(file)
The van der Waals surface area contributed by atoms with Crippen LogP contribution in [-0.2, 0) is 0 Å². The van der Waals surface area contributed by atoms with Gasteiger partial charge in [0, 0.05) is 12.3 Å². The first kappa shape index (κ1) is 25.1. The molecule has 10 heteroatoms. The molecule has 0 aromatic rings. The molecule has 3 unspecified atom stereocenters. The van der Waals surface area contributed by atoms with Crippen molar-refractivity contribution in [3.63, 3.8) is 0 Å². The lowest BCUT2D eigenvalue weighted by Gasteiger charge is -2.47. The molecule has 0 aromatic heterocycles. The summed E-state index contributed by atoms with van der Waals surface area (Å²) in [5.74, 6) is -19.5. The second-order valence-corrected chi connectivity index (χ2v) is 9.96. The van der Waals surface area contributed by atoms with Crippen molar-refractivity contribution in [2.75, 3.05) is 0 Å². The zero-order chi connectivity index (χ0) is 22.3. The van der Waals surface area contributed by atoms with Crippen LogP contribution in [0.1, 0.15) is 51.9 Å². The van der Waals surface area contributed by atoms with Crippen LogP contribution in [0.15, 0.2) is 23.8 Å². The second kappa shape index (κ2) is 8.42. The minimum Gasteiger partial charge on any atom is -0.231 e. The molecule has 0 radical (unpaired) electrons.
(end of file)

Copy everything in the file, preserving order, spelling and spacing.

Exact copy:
The van der Waals surface area contributed by atoms with Crippen LogP contribution in [-0.2, 0) is 0 Å². The van der Waals surface area contributed by atoms with Gasteiger partial charge in [0, 0.05) is 12.3 Å². The first kappa shape index (κ1) is 25.1. The molecule has 10 heteroatoms. The molecule has 0 aromatic rings. The molecule has 3 unspecified atom stereocenters. The van der Waals surface area contributed by atoms with Crippen molar-refractivity contribution in [3.63, 3.8) is 0 Å². The lowest BCUT2D eigenvalue weighted by Gasteiger charge is -2.47. The molecule has 0 aromatic heterocycles. The summed E-state index contributed by atoms with van der Waals surface area (Å²) in [5.74, 6) is -19.5. The second-order valence-corrected chi connectivity index (χ2v) is 9.96. The van der Waals surface area contributed by atoms with Crippen molar-refractivity contribution in [2.75, 3.05) is 0 Å². The zero-order chi connectivity index (χ0) is 22.3. The van der Waals surface area contributed by atoms with Crippen LogP contribution in [0.1, 0.15) is 51.9 Å². The van der Waals surface area contributed by atoms with Crippen LogP contribution in [0.15, 0.2) is 23.8 Å². The second kappa shape index (κ2) is 8.42. The minimum Gasteiger partial charge on any atom is -0.231 e. The molecule has 0 radical (unpaired) electrons.